Professor Quassim Cassam: Intellectual Vices
In 2015 I was awarded a Leadership Fellowship by the Arts and Humanities Research Council (AHRC) for my latest project, on intellectual vices. The project, called Vice Epistemology, will run from 1 April 2016 to 30 September 2017.
An interesting feature of many disagreements is how quickly they get personal. When other people believe things that we find misguided or ridiculous or weird we may accuse them of all manner of vices. We say that they can only believe these things because they are closed-minded or arrogant. Alternatively we may accuse them of wishful thinking. When we say such things we aren’t just criticising what other people think. We are criticising them: we are accusing them of being bad thinkers.
Closed-mindedness, intellectual arrogance and wishful thinking are examples of intellectual vices. These are the intellectual equivalent of moral vices such as cowardice or vanity. They are vices that pertain specifically to our intellectual conduct. So, for example, a person who has a poor appreciation of perspectives that are different from their own or who is intolerant of opinions they don’t agree with can be accused of closed-mindedness or dogmatism.
Aristotle thought of moral vices as character traits and this is one way of thinking of intellectual vices. Closed-mindedness, on this view, is an intellectual character trait that different people have to varying degrees. Intellectual character traits are habits of thought and some habits are better than others. But there are also intellectual vices that are more like bad attitudes (e.g. prejudice) or faulty ways of thinking (e.g. wishful thinking) than character traits.
What’s so bad about intellectual vices? A natural thought is that they are bad in the sense that they have bad consequences. If you are trying to figure out the answer to a complex question you are much more likely to succeed if you are open-minded than if you are closed-minded. Intellectual vices make it harder for us to gain and retain knowledge of the world around us. In brief, get in the way of knowledge.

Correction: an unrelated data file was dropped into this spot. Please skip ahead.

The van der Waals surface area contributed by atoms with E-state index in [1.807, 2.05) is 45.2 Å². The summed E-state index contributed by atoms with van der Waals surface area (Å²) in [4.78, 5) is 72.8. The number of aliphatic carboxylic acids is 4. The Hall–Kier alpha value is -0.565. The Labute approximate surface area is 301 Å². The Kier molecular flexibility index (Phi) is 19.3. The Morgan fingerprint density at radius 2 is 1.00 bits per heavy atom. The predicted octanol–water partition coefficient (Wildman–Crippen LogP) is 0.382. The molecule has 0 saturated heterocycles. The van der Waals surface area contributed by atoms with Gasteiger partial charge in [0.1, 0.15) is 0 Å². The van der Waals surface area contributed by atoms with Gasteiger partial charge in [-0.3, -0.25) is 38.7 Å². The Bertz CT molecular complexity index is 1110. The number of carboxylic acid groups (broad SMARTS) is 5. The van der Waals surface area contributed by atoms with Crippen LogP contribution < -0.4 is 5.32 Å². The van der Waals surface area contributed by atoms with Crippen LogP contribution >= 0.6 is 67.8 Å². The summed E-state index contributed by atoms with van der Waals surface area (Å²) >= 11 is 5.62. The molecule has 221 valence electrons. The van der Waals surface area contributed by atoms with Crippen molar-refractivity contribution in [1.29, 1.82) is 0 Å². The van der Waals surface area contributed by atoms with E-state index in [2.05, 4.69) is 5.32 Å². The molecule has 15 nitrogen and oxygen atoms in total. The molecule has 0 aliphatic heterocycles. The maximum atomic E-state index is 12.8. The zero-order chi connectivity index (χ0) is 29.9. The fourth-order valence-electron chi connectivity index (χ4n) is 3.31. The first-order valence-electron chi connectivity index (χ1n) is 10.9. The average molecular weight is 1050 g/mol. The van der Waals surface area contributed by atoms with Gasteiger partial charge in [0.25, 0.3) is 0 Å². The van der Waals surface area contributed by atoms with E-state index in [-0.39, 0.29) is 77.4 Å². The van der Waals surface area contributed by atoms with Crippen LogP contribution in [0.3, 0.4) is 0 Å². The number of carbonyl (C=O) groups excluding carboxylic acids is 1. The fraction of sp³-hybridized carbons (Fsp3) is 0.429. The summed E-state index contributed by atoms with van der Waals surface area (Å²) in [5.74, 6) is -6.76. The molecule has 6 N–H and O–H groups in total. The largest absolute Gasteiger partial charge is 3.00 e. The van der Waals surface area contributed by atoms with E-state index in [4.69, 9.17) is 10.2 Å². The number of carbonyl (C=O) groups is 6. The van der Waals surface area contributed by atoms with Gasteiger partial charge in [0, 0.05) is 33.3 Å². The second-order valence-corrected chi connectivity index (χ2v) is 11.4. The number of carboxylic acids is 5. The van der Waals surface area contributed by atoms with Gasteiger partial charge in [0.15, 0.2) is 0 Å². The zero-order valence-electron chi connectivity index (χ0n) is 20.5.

A common view of moral vices is that they are blameworthy. We can be blamed for our vices because we are responsible for them. According to Aristotle, for example, vice is voluntary. A question about intellectual vices is whether they, too, are blameworthy because voluntarily acquired. Or are they more like hard-wired mental biases from which none of us can escape and for which none of us can be properly blamed?
These are among the questions I’m addressing in my research. There is a lot to be said about the supposed bad consequences of intellectual vices and about whether traits such as closed-mindedness necessarily get in the way of knowledge. My research is about developing a theory of intellectual vice and understanding specific intellectual vices. Most of us are bad at recognizing our own vices so another challenge is to explain how this type of self-knowledge is possible.
Intellectual vices aren’t just of academic interest. One might wonder, for example, whether they are relevant for an understanding of recent political events. This is an area where abstract philosophical theorising makes contact with reality and helps us to understand what is happening in the world today. The results of my research will be published in a book called Vices of the Mind.